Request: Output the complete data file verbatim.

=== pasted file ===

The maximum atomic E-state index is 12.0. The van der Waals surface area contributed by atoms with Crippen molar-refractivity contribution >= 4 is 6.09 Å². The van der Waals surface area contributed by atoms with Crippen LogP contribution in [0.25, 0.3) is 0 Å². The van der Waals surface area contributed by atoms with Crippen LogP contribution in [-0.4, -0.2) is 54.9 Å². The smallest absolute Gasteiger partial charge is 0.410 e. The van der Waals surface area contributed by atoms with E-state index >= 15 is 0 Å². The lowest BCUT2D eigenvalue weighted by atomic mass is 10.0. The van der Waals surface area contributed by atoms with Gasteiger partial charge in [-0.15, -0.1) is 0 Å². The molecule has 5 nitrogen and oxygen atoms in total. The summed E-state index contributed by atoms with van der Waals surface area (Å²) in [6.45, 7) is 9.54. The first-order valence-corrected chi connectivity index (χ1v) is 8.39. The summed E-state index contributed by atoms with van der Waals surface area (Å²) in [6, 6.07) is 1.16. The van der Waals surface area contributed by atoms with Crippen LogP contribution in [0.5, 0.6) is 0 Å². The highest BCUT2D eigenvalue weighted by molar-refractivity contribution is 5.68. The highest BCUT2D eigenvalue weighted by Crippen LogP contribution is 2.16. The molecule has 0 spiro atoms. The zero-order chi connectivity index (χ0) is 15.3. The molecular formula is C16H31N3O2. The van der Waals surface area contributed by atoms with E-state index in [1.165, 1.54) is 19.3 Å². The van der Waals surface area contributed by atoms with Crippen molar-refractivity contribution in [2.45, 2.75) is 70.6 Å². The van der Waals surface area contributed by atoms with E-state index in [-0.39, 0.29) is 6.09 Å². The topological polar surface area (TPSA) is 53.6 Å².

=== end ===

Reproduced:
The maximum atomic E-state index is 12.0. The van der Waals surface area contributed by atoms with Crippen molar-refractivity contribution >= 4 is 6.09 Å². The van der Waals surface area contributed by atoms with Crippen LogP contribution in [0.25, 0.3) is 0 Å². The van der Waals surface area contributed by atoms with Crippen LogP contribution in [-0.4, -0.2) is 54.9 Å². The smallest absolute Gasteiger partial charge is 0.410 e. The van der Waals surface area contributed by atoms with E-state index >= 15 is 0 Å². The lowest BCUT2D eigenvalue weighted by atomic mass is 10.0. The van der Waals surface area contributed by atoms with Gasteiger partial charge in [-0.15, -0.1) is 0 Å². The molecule has 5 nitrogen and oxygen atoms in total. The summed E-state index contributed by atoms with van der Waals surface area (Å²) in [6.45, 7) is 9.54. The first-order valence-corrected chi connectivity index (χ1v) is 8.39. The summed E-state index contributed by atoms with van der Waals surface area (Å²) in [6, 6.07) is 1.16. The van der Waals surface area contributed by atoms with Crippen LogP contribution in [0.5, 0.6) is 0 Å². The highest BCUT2D eigenvalue weighted by molar-refractivity contribution is 5.68. The highest BCUT2D eigenvalue weighted by Crippen LogP contribution is 2.16. The molecule has 0 spiro atoms. The zero-order chi connectivity index (χ0) is 15.3. The molecular formula is C16H31N3O2. The van der Waals surface area contributed by atoms with E-state index in [1.165, 1.54) is 19.3 Å². The van der Waals surface area contributed by atoms with Crippen molar-refractivity contribution in [2.45, 2.75) is 70.6 Å². The van der Waals surface area contributed by atoms with E-state index in [-0.39, 0.29) is 6.09 Å². The topological polar surface area (TPSA) is 53.6 Å².